The back-and-forth touched off by NAPFA's announcement last Tuesday to go all-CFP next year highlights the fact that after decades of discussion and debate, the financial advisory business is still struggling to define itself.
Several stories written by InvestmentNews re-porter Mark Schoeff drew plenty of online chatter from readers. Although some comments were constructive and others comically entertaining, all demonstrate how much the industry has left to do to attain a higher standard.
The move to a CFP-only designation by the National Association of Personal Financial Advisors may appear to be a step in the right direction, but a long road lies ahead.
Amid all the hoopla about what is, in reality, a relatively minor event, there is an important point: The industry needs to work in a unified way to raise the profession to the proverbial next level.
We hear from executives at various trade groups that consumers know and respect the CFP designation. If that is true, what must investors think when financial advisers themselves challenge it?
To that point, many comments claimed that the CFP is in no way superior to a variety of other designations, including ChFC, CFA, CLU, PFS or CPA.
The banter quickly escalated into a battle over which designation is more important, credible or difficult to obtain.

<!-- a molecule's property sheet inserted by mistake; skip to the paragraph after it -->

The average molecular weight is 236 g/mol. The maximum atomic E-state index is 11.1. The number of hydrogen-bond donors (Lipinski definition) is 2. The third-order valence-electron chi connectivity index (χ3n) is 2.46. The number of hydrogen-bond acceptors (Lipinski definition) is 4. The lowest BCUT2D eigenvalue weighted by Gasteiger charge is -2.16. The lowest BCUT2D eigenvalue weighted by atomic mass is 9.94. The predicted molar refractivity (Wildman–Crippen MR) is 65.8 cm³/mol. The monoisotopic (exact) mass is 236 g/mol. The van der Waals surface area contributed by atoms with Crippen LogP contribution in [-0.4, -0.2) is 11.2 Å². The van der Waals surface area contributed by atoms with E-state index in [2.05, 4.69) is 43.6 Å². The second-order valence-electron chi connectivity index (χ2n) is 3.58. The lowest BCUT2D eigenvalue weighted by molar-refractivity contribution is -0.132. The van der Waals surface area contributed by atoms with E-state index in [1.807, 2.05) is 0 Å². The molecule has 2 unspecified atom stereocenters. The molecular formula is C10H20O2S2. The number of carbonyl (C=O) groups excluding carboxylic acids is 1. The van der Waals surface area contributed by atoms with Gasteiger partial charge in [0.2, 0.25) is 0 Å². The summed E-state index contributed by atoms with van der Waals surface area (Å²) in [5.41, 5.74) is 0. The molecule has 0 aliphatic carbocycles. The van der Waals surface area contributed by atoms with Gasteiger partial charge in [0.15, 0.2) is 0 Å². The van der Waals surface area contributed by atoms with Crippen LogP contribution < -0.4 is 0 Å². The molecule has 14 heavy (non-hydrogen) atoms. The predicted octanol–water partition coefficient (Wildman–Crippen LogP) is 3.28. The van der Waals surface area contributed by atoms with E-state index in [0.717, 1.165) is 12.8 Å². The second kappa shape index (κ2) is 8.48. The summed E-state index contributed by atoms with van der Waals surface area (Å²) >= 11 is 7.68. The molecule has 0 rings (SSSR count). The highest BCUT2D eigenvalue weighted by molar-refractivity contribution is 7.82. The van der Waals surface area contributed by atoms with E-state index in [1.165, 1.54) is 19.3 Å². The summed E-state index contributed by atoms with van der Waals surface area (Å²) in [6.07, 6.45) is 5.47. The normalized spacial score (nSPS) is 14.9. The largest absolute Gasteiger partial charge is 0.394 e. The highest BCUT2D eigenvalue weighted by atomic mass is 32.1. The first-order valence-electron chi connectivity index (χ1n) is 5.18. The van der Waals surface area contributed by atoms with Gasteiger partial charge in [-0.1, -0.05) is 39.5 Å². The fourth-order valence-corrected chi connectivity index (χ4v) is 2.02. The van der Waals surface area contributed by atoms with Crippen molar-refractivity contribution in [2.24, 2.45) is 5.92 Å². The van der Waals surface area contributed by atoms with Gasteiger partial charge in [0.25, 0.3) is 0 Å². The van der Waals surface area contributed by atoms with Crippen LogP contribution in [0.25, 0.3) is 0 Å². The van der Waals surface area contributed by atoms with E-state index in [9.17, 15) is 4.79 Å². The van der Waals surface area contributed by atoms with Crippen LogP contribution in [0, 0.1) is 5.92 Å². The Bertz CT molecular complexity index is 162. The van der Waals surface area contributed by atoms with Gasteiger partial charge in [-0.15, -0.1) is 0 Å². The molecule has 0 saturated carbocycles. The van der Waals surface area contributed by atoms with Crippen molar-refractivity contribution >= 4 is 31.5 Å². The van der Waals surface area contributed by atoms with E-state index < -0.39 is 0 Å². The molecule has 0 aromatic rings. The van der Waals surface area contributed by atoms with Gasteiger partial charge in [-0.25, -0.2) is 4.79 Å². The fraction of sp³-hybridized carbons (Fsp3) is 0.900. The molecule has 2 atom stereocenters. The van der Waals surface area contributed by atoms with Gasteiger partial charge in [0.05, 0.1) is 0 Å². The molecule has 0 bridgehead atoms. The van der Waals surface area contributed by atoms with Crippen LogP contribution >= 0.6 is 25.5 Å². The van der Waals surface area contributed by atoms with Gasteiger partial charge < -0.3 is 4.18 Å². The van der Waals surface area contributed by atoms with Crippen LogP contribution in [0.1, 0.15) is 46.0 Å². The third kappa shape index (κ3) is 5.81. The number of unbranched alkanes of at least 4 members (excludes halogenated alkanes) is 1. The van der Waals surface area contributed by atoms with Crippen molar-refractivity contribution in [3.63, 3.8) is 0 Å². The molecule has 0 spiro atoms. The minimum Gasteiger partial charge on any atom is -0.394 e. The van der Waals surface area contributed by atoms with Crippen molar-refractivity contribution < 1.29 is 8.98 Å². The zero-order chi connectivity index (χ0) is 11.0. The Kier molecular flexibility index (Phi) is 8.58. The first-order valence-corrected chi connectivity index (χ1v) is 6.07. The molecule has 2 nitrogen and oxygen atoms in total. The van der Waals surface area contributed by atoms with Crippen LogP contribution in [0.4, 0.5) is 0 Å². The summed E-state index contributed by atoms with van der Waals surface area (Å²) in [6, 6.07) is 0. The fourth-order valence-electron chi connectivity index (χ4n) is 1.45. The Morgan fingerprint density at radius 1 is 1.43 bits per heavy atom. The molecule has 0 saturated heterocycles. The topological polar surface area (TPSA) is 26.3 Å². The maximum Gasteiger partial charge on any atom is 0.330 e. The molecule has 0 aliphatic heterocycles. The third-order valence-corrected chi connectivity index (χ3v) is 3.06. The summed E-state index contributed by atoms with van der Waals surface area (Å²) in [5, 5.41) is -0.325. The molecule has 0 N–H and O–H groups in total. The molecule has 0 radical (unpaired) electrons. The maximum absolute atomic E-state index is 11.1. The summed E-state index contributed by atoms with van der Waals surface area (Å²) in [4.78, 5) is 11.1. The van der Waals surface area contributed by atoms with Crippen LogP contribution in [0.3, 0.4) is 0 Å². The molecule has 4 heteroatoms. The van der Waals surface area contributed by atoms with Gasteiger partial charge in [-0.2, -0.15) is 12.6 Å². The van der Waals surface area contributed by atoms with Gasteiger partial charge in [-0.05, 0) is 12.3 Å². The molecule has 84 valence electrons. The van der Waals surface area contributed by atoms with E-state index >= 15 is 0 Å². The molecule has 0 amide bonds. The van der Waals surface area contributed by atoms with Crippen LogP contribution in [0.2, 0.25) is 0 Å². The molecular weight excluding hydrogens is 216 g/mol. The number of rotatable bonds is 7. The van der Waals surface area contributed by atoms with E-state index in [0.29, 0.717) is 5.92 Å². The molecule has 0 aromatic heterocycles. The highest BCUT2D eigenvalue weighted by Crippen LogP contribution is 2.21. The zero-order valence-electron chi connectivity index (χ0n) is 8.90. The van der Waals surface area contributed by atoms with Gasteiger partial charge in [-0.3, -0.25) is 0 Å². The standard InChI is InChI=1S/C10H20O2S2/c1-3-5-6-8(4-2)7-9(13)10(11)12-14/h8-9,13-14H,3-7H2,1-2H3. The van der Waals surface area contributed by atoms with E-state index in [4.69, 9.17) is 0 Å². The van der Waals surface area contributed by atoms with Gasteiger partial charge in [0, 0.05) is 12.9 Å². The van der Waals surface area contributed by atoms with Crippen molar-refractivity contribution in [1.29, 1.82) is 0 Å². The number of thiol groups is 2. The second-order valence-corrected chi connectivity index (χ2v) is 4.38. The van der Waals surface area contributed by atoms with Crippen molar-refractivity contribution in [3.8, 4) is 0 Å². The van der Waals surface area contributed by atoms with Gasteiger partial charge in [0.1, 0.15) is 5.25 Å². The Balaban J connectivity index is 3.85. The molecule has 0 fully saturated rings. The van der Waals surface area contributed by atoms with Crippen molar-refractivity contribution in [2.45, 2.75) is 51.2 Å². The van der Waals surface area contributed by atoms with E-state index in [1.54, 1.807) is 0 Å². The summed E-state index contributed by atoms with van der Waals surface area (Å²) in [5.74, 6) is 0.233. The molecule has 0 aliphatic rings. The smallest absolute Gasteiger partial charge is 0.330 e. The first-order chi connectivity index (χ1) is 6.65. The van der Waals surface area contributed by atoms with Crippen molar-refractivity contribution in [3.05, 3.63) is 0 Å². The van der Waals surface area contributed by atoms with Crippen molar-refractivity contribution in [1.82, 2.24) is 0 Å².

Some readers weren't beyond name-calling, with one commenter suggesting that CFP stands for “certified failed planner.”
It got really ugly when a reader wrote: “Forbes had it right back in the "80s with their cover showing a chimpanzee and titled, "These Days Everyone's a Financial Planner.' After 25 years, I don't see much that has changed.”
In one of Mark's stories last week, NAPFA chairman Lauren Locke said: “You know a lawyer is a J.D. You know a doctor is an M.D. So financial planners should be CFPs, because that's different than a broker.”
Ms. Locke may be onto something that could resolve the dispute, which is undermining the industry's professional growth.
Doctors and lawyers must obtain state-issued licenses to practice. A variety of other highly regarded professionals must receive government-issued licenses, including architects, certified public accountants, paramedics, pharmacists, nurses and dieticians. Those government-issued licenses convey something to consumers.
It is high time that advisers had the same strength behind their designation.
The industry's powers that be should use this opportunity to consider partnering with state and federal licensing boards to create a single, government-issued financial advisory designation that will identify advisers and planners as real professionals.
This needs to happen for the sake of both the industry and investors.
LISTEN TO THE BUZZ
The Certified Financial Planner Board of Standards, the Financial Planning Association and NAPFA, among others, must listen to the buzz that this story has created.
Right or wrong, advisory pros are challenging NAPFA for placing more value on the CFP designation than others in the industry.
The bickering needs to stop now, and the industry must work together to raise the profession's level by setting a single standard.
Jim Pavia is the editorial director of InvestmentNews. Twitter: @jimpavia